Rescuers piled up bodies along coastlines hit by tsunamis that obliterated seaside towns in Asia and Africa, killing 23,700 people in nine countries, the United Nations reported Monday.
Conservative pundit Tucker Carlson, seen currently on CNN and PBS, might find a new home: a prime-time show on MSNBC.
With the departure of host Deborah Norville, MSNBC is reportedly considering Carlson to fill the 9 p.m. timeslot. His show would lead into Scarborough Country, hosted by former Republican Congressmember Joe Scarborough. This pairing, not balanced by any avowedly liberal or progressive hosts, would arguably make MSNBC’s prime-time line-up more right-wing than Fox News Channel.
“The pattern in cable news is to imitate Fox,” said FAIR’s Peter Hart. “But MSNBC is going beyond that— it wants to outfox Fox by surpassing Fox’s partisanship. Viewers deserve diverse opinions from the media, not an uninterrupted stream of right-wing spin.”
In April 2003, as the U.S.-led invasion of Iraq was ending, the Pentagon projected in a formal planning effort that the U.S. military occupation of the country would end this month.
Instead, December 2004 brought the deadliest single incident of the war for U.S. forces, with more than 80 casualties suffered yesterday by U.S. troops, civilian contractors and Iraqi soldiers when a U.S. base near the northern Iraqi city of Mosul was blasted at lunchtime
One of the memorandums released on Monday provided the account of an agent who observed “serious physical abuses” in Iraq.
It was dated 25 June – two months after the extent of abuse at Baghdad’s Abu Ghraib prison was revealed – and was marked “urgent” and sent to FBI Director Robert Mueller.
It described strangulation, beatings and the placing of lit cigarettes into detainees’ ears.
Another document said an executive order signed by President George W Bush had authorised techniques such as “sleep management”, stress positions, use of military dogs and sensory deprivation.
Like that tangled mess of Christmas lights still framing the neighbors’ house come late January, the moment is long past due to pull the plug on America’s overplayed and largely phony red-state, blue-state melodrama. There were plenty of tall tales told by the big media in 2004, from the Swift Boat boys to CBS-gate, but the idea that “moral values” — whatever the hell that really means — was the overwhelming reason that voters reelected President Bush, may take the grand prize. (Not least because the right-wing wasted no time in wrapping its long-time agenda in the blaring colors of the “values” hysteria.)
There’s a good chance you haven’t heard about it, but a recent nationwide poll of voters published by Gallup last week — and all but ignored by the big media — showed that “values” actually came in a distant fourth
“What we pay for in medical care is for doing things — for operating on patients, for prescription drugs … insurers earn more when their patients do more,” says David Cutler, a professor at Harvard University. “But nobody earns more when the patients are healthier.”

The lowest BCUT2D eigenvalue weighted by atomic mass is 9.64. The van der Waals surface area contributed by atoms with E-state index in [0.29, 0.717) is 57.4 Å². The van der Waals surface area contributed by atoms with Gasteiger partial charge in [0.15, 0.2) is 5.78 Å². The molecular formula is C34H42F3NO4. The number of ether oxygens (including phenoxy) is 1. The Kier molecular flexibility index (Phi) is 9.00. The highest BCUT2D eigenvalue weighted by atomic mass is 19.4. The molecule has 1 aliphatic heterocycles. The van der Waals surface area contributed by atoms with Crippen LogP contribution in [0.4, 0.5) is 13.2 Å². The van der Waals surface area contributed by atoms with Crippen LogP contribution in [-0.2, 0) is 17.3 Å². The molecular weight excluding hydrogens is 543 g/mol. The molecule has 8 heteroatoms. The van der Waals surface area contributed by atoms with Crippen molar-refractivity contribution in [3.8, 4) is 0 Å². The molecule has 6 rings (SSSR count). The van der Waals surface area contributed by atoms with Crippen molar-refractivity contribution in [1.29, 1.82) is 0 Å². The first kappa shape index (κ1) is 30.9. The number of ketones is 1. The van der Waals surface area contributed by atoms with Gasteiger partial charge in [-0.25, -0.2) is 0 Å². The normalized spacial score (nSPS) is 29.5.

But Kaiser says its influence is felt in northern California, where costs are 25 percent less than the New York area.
“We’re able to keep our members healthier; therefore, it costs less to take care of them,” says Dr. Francis J. Crosson, executive director of the Permanente Foundation
Imagine that – preventative medicine costs less overall! Isn’t that what advocates for national health care have been saying all along?
Quick: What major television news organization spent much of 2004 under a cloud, beset by bloggers and angry critics scrutinizing its every report for signs of political partisanship, while a string of embarrassing scandals — including a career-threatening firestorm surrounding its most high-profile anchor — eroded its credibility?
If you said CBS News, well, you’re right.
But if you said Fox News Channel, you’d be right too.
Some years back, I read a book about the emergence of the “post journalism era” cataloging the abandonment of a commitment to real news in the news business. It spoke of how packaging and “mechanics” and compression and infotainment defines the new uber-merged corporate media order.
At the time, that indictment seemed alarmist, and premature.
Not any more.
In 2004, “The Daily Show with Jon Stewart,” the popular Comedy Central program that lampoons news broadcasts, beat out traditional news shows to win the Television Critics Association’s honor for outstanding news and information programming. “The Daily Show” has been cited as an alternative source of news for a growing number of young people. In October, Stewart engaged in a widely discussed on-air verbal sparring match with the hosts of CNN’s “Crossfire” over journalism ethics.
Many readers submitted comments for posting on I WANT MEDIA. Eric Alterman, the media columnist for The Nation, said of Stewart: “Literally no one upheld the honor better of what remains of the media than did this ‘fake news’ comedian. He is our leader. How pathetic is that?”
According to Joanne Doroshow, Executive Director of the Center for Justice & Democracy and AIR co-founder, “These findings undermine one of the central claims of interest groups who seek to blame the legal system for doctors’ insurance woes. In fact, the study shows that the causes of and solutions to this crisis lie not with the legal system (i.e., “tort reform”) but with reforming regulation of the insurance industry, which has been unfairly charging doctors excessive rates to make up for their own investment losses.”